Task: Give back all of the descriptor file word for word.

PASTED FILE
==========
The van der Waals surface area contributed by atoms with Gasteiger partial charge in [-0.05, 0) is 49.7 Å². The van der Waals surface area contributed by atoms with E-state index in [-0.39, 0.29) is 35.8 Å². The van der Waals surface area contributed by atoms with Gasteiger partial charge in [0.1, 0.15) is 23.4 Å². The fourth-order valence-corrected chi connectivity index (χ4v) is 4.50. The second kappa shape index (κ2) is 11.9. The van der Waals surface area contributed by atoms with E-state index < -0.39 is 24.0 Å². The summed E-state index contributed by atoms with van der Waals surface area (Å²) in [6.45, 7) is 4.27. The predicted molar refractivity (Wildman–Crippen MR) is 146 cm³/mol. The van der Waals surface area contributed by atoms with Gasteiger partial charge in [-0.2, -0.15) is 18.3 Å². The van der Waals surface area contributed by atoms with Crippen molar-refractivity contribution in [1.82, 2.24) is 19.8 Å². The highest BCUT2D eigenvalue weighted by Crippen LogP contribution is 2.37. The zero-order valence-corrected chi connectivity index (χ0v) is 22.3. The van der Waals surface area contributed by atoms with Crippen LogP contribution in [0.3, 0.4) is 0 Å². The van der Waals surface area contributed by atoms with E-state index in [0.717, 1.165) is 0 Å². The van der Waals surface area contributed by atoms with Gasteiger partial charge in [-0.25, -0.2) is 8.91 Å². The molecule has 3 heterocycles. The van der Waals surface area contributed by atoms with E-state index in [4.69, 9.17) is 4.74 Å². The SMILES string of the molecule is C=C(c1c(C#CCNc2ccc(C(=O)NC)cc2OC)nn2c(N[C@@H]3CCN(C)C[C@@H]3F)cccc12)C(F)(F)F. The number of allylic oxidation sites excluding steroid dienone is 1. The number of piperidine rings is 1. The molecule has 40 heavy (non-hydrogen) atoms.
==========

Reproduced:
The van der Waals surface area contributed by atoms with Gasteiger partial charge in [-0.05, 0) is 49.7 Å². The van der Waals surface area contributed by atoms with E-state index in [-0.39, 0.29) is 35.8 Å². The van der Waals surface area contributed by atoms with Gasteiger partial charge in [0.1, 0.15) is 23.4 Å². The fourth-order valence-corrected chi connectivity index (χ4v) is 4.50. The second kappa shape index (κ2) is 11.9. The van der Waals surface area contributed by atoms with E-state index < -0.39 is 24.0 Å². The summed E-state index contributed by atoms with van der Waals surface area (Å²) in [6.45, 7) is 4.27. The predicted molar refractivity (Wildman–Crippen MR) is 146 cm³/mol. The van der Waals surface area contributed by atoms with Gasteiger partial charge in [-0.2, -0.15) is 18.3 Å². The van der Waals surface area contributed by atoms with Crippen molar-refractivity contribution in [1.82, 2.24) is 19.8 Å². The highest BCUT2D eigenvalue weighted by Crippen LogP contribution is 2.37. The zero-order valence-corrected chi connectivity index (χ0v) is 22.3. The van der Waals surface area contributed by atoms with Crippen LogP contribution in [0.3, 0.4) is 0 Å². The van der Waals surface area contributed by atoms with E-state index in [0.717, 1.165) is 0 Å². The van der Waals surface area contributed by atoms with Gasteiger partial charge in [-0.25, -0.2) is 8.91 Å². The molecule has 3 heterocycles. The van der Waals surface area contributed by atoms with E-state index in [4.69, 9.17) is 4.74 Å². The SMILES string of the molecule is C=C(c1c(C#CCNc2ccc(C(=O)NC)cc2OC)nn2c(N[C@@H]3CCN(C)C[C@@H]3F)cccc12)C(F)(F)F. The number of allylic oxidation sites excluding steroid dienone is 1. The number of piperidine rings is 1. The molecule has 40 heavy (non-hydrogen) atoms.